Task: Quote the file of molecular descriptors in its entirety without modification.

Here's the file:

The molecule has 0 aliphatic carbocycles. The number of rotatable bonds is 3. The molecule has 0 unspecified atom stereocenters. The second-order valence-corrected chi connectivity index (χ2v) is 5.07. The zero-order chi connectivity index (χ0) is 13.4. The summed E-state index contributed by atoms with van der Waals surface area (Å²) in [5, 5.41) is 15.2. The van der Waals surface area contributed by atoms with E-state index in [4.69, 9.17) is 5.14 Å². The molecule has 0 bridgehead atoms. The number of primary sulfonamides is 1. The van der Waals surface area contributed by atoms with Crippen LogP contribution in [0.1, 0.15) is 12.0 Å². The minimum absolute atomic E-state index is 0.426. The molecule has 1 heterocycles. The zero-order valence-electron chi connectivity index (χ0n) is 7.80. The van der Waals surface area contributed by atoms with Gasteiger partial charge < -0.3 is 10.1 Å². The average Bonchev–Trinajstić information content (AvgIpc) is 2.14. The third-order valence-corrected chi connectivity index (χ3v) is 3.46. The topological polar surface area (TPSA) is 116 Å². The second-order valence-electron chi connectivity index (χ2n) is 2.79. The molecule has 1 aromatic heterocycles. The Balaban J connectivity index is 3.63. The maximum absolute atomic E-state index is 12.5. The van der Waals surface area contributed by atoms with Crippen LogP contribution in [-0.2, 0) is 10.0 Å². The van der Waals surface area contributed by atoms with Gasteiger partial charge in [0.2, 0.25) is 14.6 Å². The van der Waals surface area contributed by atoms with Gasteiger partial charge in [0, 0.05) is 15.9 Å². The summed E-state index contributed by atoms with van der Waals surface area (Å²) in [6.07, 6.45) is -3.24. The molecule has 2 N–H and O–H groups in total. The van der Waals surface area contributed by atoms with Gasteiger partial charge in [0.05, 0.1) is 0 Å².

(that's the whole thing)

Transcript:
The molecule has 0 aliphatic carbocycles. The number of rotatable bonds is 3. The molecule has 0 unspecified atom stereocenters. The second-order valence-corrected chi connectivity index (χ2v) is 5.07. The zero-order chi connectivity index (χ0) is 13.4. The summed E-state index contributed by atoms with van der Waals surface area (Å²) in [5, 5.41) is 15.2. The van der Waals surface area contributed by atoms with E-state index in [4.69, 9.17) is 5.14 Å². The molecule has 0 bridgehead atoms. The number of primary sulfonamides is 1. The van der Waals surface area contributed by atoms with Crippen LogP contribution in [0.1, 0.15) is 12.0 Å². The minimum absolute atomic E-state index is 0.426. The molecule has 1 heterocycles. The zero-order valence-electron chi connectivity index (χ0n) is 7.80. The van der Waals surface area contributed by atoms with Gasteiger partial charge < -0.3 is 10.1 Å². The average Bonchev–Trinajstić information content (AvgIpc) is 2.14. The third-order valence-corrected chi connectivity index (χ3v) is 3.46. The topological polar surface area (TPSA) is 116 Å². The second-order valence-electron chi connectivity index (χ2n) is 2.79. The molecule has 1 aromatic heterocycles. The Balaban J connectivity index is 3.63. The maximum absolute atomic E-state index is 12.5. The van der Waals surface area contributed by atoms with Crippen LogP contribution in [-0.2, 0) is 10.0 Å². The van der Waals surface area contributed by atoms with Gasteiger partial charge in [0.2, 0.25) is 14.6 Å². The van der Waals surface area contributed by atoms with Gasteiger partial charge in [0, 0.05) is 15.9 Å². The summed E-state index contributed by atoms with van der Waals surface area (Å²) in [6.07, 6.45) is -3.24. The molecule has 2 N–H and O–H groups in total. The van der Waals surface area contributed by atoms with Gasteiger partial charge in [0.05, 0.1) is 0 Å².